Hurricane Katrina

New Orleans: Repeating Its Mistakes?

On the eve of New Orleans' mayoral runoff, we must ensure that the area's displaced retain a voice in who will be their city's next leader.
Last month, New Orleans held its first election since Hurricane Katrina. Most New Orleanians were especially eager to have a say in the mayoral race, and for good reason: the winner will interpret and implement the much-debated "Bring Back New Orleans" plan, determining the future of the city and its residents.

But for people displaced by the hurricane, the voting process proved so difficult and complicated as to deny them a voice in the election. Statistics released by Louisiana Secretary of State showed that African- American voter turnout was down in the April 22 primary, while white voter turnout was essentially unchanged. Black New Orleanians -- those hardest hit by the storm -- are facing the steepest barriers to participation.

Those barriers begin with a lack of information; candidates do not know where many voters are because FEMA has not made its lists widely available. Then there's the act of voting itself. To vote on April 22nd, displaced New Orleanians had to get back to Louisiana somehow, then try to confirm whether voting locations had changed again for the 12 th time in 6 weeks. The voter education and bussing effort led by nonprofits was admirable -- a coalition that included the Ms. Foundation for Women attempted to bus people in from Houston, Memphis, Jackson, Atlanta and Dallas. But with limited funds, person power, and government support, it was not nearly as successful as it could have been. More importantly, government should have led the effort to protect citizens' voting rights, with nonprofits playing a supporting role.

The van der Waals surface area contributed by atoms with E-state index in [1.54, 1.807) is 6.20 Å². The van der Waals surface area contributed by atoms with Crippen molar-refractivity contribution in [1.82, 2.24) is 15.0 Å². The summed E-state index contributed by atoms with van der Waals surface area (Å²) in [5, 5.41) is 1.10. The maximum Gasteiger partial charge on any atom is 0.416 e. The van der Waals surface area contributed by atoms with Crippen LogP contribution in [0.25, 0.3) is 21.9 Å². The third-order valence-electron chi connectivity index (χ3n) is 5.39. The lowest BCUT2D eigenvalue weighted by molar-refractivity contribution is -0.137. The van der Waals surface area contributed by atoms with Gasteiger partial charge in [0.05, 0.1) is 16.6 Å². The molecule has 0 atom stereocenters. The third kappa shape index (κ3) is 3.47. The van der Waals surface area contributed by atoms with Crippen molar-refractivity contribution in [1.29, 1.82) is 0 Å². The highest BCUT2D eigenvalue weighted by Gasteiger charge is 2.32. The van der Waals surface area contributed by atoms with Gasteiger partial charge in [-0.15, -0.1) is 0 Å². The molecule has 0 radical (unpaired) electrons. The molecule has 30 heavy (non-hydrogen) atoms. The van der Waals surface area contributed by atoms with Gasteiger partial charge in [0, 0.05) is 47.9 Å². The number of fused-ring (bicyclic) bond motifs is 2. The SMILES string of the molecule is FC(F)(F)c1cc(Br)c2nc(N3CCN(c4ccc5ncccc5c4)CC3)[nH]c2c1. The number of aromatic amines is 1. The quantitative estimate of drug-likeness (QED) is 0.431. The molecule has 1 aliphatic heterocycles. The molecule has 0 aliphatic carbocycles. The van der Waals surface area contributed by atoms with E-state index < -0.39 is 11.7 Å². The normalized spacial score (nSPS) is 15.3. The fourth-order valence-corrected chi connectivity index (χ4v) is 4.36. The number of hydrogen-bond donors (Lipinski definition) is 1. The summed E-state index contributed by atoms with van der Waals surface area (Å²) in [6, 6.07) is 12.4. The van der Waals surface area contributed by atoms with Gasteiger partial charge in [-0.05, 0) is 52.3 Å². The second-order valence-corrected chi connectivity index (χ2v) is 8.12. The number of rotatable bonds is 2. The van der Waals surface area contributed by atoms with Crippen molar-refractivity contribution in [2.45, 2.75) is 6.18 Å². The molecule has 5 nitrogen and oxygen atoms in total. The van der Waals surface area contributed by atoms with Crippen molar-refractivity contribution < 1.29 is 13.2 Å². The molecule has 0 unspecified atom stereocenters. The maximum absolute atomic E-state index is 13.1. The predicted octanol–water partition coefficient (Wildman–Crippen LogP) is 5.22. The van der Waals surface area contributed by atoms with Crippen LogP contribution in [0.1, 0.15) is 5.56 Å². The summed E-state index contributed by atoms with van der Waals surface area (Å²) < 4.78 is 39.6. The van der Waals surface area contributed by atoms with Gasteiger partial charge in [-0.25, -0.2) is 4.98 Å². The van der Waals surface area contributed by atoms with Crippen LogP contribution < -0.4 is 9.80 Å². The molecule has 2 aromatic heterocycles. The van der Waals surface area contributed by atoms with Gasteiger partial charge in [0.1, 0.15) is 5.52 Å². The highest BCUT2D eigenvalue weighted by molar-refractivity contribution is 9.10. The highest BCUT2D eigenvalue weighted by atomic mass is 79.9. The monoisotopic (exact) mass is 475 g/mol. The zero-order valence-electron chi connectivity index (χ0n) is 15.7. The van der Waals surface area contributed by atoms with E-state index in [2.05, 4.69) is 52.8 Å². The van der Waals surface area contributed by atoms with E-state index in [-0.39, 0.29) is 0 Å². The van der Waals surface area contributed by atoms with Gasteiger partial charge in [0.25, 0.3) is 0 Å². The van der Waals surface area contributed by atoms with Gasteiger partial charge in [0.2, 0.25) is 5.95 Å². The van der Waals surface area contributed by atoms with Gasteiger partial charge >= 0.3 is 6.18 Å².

You may be wondering why displaced residents didn't simply fill out an absentee ballot and be done with it. But for evacuees, the absentee voting process was anything but easy. Displaced residents faced a ludicrously complex system in casting their ballots from afar.

The region's postal service is still recovering, making the required three mail transactions (sending a ballot in, receiving a reply, then sending it in again) inefficient and vulnerable to major glitches. And if an evacuee opted to use a fax-in system (assuming he or she had access to a fax machine), the voter needed to be aware not only of the deadline date, but of the designated hours within that day when the ballot could be received. A special faxed affidavit is also required waiving the right to privacy. And before an absentee ballot can be submitted, there is a 20-page application process.

The most outrageous part of it all is that the primary election took place anyway, despite warnings that the system would surely exclude large numbers of voters. Adding insult to injury, Saturday's runoff is now scheduled to take place, with virtually no attempt to remedy the barriers that have already disenfranchised so many displaced residents.

Absentee votes have begun to come in for the May 20 election, and the numbers have been so slim that even the candidates admit they will now limit campaigning outside of New Orleans. In other words, displaced New Orleanians have been further excluded, not only from the election, but from the political debate that will decide if, when and how they can return to their homes.

What will it take to give these Americans an opportunity to vote and have a voice in matters that affect their families, their children, their right of return? Federal and state officials could begin by enforcing the Voting Rights Act, which prohibits electoral procedures that have the effect of disproportionately excluding voters of any racial group. It's also not too late for officials to focus financial, logistical, and human resources on getting voters to the polls and assisting absentee voters.

In the longer term, this experience shows that reauthorizing the Voting Rights Act, which will expire soon, is crucial. A public investment in voting systems, voting technology and training of election officials is also essential.

Hurricane Katrina and its aftermath revealed the stark poverty and racial inequality that still deny opportunity to so many Americans. And after all that the Katrina evacuees have been through, they are again being denied a hallmark of opportunity -- this time, it's a say in their future. If the American Dream is still about believing in opportunity, then we have to believe there is a better way.